The SEC has taken recent enforcement action against Deerfield Capital Management (Deerfield), Artis Capital Management (Artis) and R.T. Jones Capital Equities Management (R.T. Jones) for failing to maintain policies and procedures tailored to the risks of their respective operations. Although the areas of deficiency in question vary widely, the respondents all found themselves in trouble for allegedly failing to maintain and enforce “reasonably designed” policies and procedures. Despite expectations that the SEC, under new leadership, would reduce the “broken windows” approach to enforcement, some believe these three cases foreshadow the deployment of the dramatically expanded resources available to the SEC’s Office of Compliance Inspections and Examinations for investment adviser examinations in a broad effort to ensure that firms maintain appropriately tailored policies and procedures, as well as oversee employees in sensitive areas of their operations. As SEC Chair Jay Clayton recently told the Hedge Fund Law Report, “looking at firms’ policies and procedures will continue to be a priority for the Commission.” To help readers understand this trend, adopt best practices and insulate themselves against similar enforcement actions, the HFLR has interviewed legal professionals with expertise in regulatory enforcement matters. This article presents the insights from those interviews, along with Clayton’s further thoughts on the matter. For analysis of the Deerfield, Artis and R.T. Jones cases, respectively, see “Hedge Fund Manager Deerfield Fined $4.7 Million for Failing to Adopt Insider Trading Compliance Policies Tailored to the Firm’s Specific Risks” (Sep. 21, 2017); “General Insider Trading Policies and Procedures May Be Insufficient for Hedge Fund Managers to Avert SEC Enforcement Action” (Nov. 3, 2016); and “Investment Adviser Penalized for Weak Cyber Policies; OCIE Issues Investor Alert” (Oct. 1, 2015).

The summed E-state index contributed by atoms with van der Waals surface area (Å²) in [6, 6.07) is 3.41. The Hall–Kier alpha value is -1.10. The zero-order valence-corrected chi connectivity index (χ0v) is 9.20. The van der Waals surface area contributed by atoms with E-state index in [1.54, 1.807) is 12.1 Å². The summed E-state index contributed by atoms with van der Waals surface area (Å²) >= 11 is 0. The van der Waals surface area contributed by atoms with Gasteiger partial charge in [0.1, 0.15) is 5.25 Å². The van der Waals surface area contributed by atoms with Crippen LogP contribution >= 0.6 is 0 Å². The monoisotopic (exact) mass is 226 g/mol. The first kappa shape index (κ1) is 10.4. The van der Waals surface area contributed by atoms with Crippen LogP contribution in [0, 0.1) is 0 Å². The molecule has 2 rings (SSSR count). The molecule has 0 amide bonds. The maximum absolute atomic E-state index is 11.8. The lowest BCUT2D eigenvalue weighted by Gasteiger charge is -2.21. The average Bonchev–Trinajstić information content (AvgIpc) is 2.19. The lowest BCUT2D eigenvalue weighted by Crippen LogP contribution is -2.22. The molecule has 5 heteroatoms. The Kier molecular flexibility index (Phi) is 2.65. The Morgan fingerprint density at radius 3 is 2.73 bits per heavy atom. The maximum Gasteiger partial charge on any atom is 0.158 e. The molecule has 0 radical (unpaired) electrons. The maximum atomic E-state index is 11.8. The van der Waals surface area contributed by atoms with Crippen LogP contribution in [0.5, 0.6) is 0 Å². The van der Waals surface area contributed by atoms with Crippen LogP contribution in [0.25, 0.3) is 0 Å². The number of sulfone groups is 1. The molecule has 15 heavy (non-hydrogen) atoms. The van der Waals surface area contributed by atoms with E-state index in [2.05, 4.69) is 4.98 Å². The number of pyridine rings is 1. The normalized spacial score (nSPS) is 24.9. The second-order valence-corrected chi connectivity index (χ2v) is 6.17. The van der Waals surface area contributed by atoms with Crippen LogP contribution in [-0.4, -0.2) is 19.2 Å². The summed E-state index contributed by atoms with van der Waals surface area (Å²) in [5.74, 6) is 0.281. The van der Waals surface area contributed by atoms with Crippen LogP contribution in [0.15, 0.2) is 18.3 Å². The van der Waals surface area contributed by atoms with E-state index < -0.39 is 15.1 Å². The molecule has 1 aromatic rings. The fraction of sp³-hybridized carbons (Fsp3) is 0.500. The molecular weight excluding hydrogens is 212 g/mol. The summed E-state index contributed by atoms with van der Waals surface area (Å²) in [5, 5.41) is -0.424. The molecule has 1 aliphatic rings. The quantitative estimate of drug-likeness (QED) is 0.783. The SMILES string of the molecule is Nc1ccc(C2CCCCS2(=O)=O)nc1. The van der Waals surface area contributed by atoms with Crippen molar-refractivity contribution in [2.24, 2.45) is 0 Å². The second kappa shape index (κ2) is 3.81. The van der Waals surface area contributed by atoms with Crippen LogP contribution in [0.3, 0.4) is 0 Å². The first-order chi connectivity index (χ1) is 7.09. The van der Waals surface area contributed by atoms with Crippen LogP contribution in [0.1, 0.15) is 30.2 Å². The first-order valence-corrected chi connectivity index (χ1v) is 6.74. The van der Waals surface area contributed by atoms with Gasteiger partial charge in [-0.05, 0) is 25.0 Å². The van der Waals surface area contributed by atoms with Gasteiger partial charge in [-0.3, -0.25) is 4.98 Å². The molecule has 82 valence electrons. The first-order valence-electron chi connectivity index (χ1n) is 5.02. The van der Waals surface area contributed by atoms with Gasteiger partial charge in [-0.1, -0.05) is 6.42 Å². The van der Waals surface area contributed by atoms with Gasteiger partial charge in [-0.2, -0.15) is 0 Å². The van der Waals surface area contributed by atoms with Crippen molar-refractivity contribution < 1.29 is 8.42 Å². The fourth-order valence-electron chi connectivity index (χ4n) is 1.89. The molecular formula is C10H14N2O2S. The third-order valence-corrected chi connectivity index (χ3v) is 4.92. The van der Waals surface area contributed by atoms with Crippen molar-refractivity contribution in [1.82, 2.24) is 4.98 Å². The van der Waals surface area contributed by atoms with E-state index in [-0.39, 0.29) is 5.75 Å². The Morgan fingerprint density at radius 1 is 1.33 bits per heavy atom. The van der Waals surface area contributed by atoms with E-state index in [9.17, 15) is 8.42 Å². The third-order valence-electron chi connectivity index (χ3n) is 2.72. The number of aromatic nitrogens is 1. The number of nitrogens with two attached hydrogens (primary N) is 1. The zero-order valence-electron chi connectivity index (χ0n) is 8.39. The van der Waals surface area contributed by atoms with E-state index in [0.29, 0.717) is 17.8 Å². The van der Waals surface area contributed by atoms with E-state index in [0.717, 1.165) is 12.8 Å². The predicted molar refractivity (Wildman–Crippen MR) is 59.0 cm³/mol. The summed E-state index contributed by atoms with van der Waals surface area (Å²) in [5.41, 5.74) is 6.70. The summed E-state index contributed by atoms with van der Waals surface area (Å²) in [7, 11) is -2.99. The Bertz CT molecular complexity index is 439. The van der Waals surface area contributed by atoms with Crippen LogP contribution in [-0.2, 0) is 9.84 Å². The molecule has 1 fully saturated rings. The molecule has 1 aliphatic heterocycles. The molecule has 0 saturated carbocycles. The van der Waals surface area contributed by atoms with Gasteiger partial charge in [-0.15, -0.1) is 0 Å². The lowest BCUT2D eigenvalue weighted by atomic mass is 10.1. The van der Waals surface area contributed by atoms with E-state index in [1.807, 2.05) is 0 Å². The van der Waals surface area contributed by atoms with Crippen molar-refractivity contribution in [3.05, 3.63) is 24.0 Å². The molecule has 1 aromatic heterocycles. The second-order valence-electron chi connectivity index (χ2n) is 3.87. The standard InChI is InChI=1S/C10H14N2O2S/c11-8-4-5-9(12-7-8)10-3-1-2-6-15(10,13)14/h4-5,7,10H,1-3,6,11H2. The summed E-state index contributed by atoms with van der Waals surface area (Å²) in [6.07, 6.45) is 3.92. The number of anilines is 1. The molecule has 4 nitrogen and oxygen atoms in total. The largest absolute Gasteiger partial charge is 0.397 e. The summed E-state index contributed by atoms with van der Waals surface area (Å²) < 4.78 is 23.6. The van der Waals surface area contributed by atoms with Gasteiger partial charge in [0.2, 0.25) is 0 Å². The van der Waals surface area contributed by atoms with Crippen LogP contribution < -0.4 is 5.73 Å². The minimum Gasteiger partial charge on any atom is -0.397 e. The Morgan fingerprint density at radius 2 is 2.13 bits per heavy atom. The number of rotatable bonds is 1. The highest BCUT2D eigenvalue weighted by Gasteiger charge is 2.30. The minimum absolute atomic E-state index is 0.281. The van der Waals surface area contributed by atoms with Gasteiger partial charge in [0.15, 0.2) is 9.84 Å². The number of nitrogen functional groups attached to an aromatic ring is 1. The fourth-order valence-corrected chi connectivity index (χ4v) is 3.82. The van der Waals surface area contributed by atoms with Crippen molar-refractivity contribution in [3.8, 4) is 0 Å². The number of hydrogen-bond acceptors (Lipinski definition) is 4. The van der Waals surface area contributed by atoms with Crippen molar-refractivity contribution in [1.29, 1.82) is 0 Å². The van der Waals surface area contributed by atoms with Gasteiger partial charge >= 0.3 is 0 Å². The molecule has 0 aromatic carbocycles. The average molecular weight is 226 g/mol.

Evaluating Pay Equality: Steps Investment Managers Should Consider to Avoid Running Afoul of Equal Pay Laws